Scotland’s education secretary has said she will leave “no stone unturned” to bring about a quick resolution to teacher strikes affecting schools across the country.
Shirley-Anne Somerville responded to questions from opposition MSPs about the ongoing industrial action, with one accusing her of being “chilled out and relaxed”.
Somerville said there is still “some distance” between the two sides in the pay dispute.
On Tuesday, primary schools around the country closed after last-ditch talks failed to prevent strike action, with secondary school staff set to walk out on Wednesday.
Unions have demanded a 10% pay increase but the Scottish Government has offered 5%, including rises of up to 6.85% for the lowest-paid staff.
A meeting of the Scottish Negotiating Committee for Teachers (SNCT), which brings together unions, local authorities and the Scottish Government, took place on Monday in an attempt to avert the strike action.
As the Scottish Parliament resumed following the winter recess, Conservative Stephen Kerr spoke about the SNCT meeting.
He said: “Teachers are on strike for the first time in 40 years, because this SNP Government has repeatedly let them down.”
Somerville said the meeting had been “constructive”, adding that she could not give further details while negotiations are ongoing.
Referring to “anti-trade union” legislation at Westminster, she continued: “I will take no lectures from Mr Kerr or any other Conservative member of this parliament, saying that we should be doing more to actually settle disputes.”
The Lib Dems’ Willie Rennie asked if there would be a new offer for teachers, saying: “The education secretary does seem to be very chilled out and relaxed.”
Somerville said both sides in the dispute would have to compromise in order to reach a resolution, adding: “We will, of course, leave no stone unturned to try and do that as quickly as possible.
“No one wants to see strike action in our schools.”
Speaking on BBC Radio’s Good Morning Scotland programme earlier, Somerville described the union pay demands as “simply unaffordable”.
After talks ended in failure, members of the Educational Institute of Scotland (EIS), NASUWT, Scottish Secondary Teachers’ Association (SSTA) and the Association of Headteachers and Deputes in Scotland (AHDS) are taking strike action.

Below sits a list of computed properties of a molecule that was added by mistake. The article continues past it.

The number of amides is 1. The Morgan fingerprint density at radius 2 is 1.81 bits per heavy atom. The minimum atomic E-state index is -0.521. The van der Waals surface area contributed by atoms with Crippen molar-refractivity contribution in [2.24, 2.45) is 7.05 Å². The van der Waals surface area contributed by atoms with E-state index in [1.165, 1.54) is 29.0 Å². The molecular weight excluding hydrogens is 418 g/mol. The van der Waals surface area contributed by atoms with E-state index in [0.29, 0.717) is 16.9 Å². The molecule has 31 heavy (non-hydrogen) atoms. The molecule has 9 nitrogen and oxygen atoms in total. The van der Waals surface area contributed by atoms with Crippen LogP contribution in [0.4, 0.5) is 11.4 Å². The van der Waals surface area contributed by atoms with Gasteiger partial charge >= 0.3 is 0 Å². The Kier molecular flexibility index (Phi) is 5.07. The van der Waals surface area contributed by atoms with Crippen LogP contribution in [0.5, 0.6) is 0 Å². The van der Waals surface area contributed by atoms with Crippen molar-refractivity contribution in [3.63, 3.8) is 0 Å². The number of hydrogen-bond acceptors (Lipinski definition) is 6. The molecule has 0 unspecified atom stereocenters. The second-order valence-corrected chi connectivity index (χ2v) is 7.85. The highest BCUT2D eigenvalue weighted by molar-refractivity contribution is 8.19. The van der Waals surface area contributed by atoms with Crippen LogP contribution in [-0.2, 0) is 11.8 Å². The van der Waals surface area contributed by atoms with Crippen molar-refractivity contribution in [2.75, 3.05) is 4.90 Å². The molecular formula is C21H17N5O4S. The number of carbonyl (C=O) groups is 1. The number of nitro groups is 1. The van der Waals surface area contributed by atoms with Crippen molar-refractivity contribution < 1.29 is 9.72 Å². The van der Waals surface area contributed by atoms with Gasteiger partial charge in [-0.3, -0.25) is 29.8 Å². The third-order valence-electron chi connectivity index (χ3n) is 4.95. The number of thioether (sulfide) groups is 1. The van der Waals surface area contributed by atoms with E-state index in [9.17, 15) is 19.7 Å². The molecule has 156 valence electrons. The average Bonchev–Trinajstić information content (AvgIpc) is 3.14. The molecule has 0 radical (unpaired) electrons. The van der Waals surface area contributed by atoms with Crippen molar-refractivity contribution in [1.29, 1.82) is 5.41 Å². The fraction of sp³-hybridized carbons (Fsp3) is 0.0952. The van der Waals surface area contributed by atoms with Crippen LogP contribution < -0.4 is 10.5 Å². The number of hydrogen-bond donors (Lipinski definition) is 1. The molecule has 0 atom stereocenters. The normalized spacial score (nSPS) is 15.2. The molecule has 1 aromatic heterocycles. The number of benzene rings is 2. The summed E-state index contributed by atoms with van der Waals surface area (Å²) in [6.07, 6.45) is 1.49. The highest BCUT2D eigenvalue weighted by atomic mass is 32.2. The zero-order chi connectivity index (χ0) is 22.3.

It follows SSTA and NASUWT members taking two days of action in December while EIS members walked out on November 24.
Asked whether she expected a new offer to be on the table before the end of the week, Somerville said: “We’ll continue discussions with the unions.
“I think the challenge that we have is we remain some distance apart on what the Scottish Government and local government can afford and can put on the table from the union demand which is, of course, a 10% increase in pay.
“If that had been accepted, if the 5% had been accepted, you would’ve actually seen teachers have a 21.8% cumulative rise since 2018.
“So we’re trying very hard to have a fair and affordable package on the table but we do remain unfortunately some distance apart.”
She added: “The pay demands we’re having from our trade union colleagues are simply unaffordable for the Scottish Government working on a fixed budget, already allocated, also eroded by inflation and that does make it a very difficult and challenging process to come to a conclusion and resolution on.”
Earlier in the programme, Mike Corbett, NASUWT Scotland national official, echoed the concerns that unions and Government were still far away from agreement on pay.
He said the last offer made in November was “dressed up as an improved offer” but did not improve pay for the “vast majority of teachers”.
He added: “There’s still no formal revised offer on the table and that is the reason why our members and others feel they’ve got no alternative but to be out on strike again today and tomorrow.”
Nicola Sturgeon also spoke to journalists about the strike on Tuesday.
The First Minister said: “I deeply regret that we have industrial action in our schools.
“I don’t think that’s in the interest of young people at all.
“That said, I understand the strength of feeling of teachers and we highly value the teaching profession.”
However, she said: “I can’t create additional funding that we don’t have and I’ve tried to be really honest with unions across the public sector.
“We’re trying to be as fair as possible while maximising pay increases.”
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